Capturing those perfect moments with just the Bride & Groom is my all-time favourite part of a Wedding. It takes time, experience and a lot of skill to perfect portraiture in photography and my approach has always been to capture natural & creative photographs of the Bride & Groom. 

Each week I will share one of my Wedding Images, sharing my tips on posing, how to encourage the couple with feedback and prompts and give an overview of my camera settings. 

Remember that each Wedding is different, I have a handful of posing ideas I use, each pose can lead to something different and unique. Capturing a perfect portrait is not always about posing, asking the Bride and Groom to kiss can lead to genuine laughter, that moment can create some of the best photographs of the day. 

Group shots... I can picture many wedding photographers screaming at their desks just reading the title of this week's Wedding Photographers Posing Guide, it's safe to say group shots aren't every photographer's favourite, but there are ways to make them fun... I promise! 

The trick with group shots is to spend less time on the formalities, standing symmetrically, everyone's shoulders facing in the correct direction etc and more time on making them informal, fun and quick. Let's be honest, other than the grandparents, most Bride & Grooms along with all their guests don't want to spend hours posing for formal group shots. 

For fun, natural and a hint of formal group shots, place the Bride & Groom as the foundation of the image - usually central but don't be afraid to break this mould either. From there you can add couples, parents individuals and families, try layering people rather than positioning them in a straight line. For this particular shot of Allanah & Duncan and their family, I place the Bride & Groom slightly off centre to the camera's left and placed emphasis on their son & daughter at the front of the image. One good tip with children is never leave them secluded from the image, if they're young enough, ask the parents to pick them up in their arms, or if they're a tad too big try suggesting younger family members (teens/young adults) to crouch down with them to place some focus on them.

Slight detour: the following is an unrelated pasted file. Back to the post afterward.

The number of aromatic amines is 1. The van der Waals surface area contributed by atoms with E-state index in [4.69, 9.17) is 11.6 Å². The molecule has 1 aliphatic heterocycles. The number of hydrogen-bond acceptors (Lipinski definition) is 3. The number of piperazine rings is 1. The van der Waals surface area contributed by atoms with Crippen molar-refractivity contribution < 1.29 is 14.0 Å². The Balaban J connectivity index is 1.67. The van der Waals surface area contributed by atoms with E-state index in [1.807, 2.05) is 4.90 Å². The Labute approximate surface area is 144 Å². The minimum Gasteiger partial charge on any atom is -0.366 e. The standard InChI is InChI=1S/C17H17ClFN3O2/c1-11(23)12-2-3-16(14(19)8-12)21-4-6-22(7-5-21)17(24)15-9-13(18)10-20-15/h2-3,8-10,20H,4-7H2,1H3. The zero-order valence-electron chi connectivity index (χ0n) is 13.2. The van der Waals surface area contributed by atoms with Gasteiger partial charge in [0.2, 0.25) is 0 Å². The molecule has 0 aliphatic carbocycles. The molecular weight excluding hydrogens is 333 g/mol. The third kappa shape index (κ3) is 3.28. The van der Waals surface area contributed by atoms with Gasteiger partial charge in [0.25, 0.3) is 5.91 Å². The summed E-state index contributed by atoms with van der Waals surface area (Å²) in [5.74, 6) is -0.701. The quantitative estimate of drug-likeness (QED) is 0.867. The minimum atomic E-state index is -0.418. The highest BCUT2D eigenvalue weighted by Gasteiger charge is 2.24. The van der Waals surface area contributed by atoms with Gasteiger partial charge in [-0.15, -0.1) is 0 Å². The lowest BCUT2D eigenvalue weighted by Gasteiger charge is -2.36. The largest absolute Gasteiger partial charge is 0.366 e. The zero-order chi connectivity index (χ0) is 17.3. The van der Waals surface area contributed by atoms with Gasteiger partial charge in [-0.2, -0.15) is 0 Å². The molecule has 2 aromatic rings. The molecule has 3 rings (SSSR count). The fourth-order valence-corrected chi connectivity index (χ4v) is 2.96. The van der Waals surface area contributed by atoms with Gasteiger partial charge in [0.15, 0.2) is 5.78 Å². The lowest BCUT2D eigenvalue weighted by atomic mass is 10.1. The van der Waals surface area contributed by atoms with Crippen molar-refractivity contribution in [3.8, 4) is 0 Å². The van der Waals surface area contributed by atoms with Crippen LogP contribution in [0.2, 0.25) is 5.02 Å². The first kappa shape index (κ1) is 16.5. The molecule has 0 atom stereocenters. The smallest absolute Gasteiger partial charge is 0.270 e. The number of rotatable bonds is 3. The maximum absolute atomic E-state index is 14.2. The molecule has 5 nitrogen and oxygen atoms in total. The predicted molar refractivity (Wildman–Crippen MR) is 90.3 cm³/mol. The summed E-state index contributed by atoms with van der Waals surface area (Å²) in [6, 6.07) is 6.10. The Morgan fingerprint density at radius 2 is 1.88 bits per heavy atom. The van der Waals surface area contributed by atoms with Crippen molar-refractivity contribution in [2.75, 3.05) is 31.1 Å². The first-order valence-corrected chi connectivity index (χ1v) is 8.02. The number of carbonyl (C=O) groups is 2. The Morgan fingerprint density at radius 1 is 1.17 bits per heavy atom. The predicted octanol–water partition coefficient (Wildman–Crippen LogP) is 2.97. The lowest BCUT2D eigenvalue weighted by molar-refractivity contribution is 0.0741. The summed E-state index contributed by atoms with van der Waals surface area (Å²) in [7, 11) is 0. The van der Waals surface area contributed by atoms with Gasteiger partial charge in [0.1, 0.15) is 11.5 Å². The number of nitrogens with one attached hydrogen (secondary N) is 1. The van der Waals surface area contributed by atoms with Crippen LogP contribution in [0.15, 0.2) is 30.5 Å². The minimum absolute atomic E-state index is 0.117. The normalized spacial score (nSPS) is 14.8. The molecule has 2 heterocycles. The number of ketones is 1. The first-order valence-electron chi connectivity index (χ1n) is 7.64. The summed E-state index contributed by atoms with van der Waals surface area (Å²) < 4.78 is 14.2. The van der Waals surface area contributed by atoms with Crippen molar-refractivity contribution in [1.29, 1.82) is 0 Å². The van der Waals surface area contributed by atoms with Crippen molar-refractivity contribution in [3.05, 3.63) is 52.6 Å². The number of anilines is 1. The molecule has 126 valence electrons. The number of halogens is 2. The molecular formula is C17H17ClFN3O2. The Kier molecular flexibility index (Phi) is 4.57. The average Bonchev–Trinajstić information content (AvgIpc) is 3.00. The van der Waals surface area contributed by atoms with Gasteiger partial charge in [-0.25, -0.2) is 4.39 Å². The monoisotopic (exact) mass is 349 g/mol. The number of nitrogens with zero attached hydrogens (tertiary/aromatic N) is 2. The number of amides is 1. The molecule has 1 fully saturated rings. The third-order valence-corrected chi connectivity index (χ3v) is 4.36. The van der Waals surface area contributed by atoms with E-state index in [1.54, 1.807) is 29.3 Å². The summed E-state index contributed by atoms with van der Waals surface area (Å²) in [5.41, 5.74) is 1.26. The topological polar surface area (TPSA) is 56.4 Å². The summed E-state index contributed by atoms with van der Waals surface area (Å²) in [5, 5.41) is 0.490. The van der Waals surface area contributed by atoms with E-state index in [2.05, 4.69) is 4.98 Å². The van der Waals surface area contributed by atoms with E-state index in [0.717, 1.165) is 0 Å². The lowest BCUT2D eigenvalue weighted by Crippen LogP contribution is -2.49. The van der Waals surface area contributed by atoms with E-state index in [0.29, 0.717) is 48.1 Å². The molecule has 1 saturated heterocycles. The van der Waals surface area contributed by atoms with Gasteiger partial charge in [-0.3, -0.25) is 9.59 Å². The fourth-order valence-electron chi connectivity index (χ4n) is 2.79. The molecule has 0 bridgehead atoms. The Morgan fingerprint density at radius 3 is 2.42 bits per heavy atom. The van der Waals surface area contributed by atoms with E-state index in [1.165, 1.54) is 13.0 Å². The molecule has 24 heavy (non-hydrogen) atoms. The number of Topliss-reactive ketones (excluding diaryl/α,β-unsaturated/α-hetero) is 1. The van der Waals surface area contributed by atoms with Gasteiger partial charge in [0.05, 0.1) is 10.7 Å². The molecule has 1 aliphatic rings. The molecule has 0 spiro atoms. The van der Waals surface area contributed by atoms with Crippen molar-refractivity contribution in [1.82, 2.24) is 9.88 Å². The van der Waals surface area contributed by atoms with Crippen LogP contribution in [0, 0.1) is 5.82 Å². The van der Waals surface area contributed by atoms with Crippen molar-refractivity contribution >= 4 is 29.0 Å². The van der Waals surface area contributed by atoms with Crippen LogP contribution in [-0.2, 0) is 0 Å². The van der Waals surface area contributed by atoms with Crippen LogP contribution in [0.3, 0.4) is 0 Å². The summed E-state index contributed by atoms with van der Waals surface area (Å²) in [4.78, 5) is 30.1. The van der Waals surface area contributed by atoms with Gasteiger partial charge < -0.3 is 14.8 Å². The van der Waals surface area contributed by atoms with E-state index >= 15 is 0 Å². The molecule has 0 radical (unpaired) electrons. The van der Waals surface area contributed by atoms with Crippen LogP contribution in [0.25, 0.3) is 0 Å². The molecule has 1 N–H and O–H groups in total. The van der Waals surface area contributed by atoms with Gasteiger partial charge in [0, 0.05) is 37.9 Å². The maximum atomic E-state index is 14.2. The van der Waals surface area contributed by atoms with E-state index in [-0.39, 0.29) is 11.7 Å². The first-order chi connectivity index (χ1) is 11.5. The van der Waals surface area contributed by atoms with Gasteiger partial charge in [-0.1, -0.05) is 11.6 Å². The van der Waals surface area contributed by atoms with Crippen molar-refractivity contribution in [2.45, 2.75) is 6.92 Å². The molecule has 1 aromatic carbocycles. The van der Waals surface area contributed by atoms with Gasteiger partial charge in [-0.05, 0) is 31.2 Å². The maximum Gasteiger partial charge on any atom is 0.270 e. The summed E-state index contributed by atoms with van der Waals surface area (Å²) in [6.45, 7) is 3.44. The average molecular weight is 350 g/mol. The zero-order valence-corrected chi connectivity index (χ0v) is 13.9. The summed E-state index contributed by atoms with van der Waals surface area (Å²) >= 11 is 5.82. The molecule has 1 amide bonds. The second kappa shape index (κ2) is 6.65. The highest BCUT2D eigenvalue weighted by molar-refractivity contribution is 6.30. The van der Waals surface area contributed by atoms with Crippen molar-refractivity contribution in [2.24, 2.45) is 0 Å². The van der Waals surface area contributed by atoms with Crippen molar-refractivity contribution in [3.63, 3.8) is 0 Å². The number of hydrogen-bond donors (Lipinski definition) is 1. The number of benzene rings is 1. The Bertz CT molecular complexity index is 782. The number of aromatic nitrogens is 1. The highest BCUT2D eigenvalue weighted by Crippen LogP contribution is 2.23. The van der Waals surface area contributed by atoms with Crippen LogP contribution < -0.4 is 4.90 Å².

Capturing groups this way creates a more editorial style shot, it's 100 times better than the whole family stood in a straight line and it's actually less effort for you, the photographer. As with all group shots, be sure to evaluate the shot before you let them all head off to the bar, also make sure you take a few of the same shots, you're always bound to have eyes closed or strange facial expressions.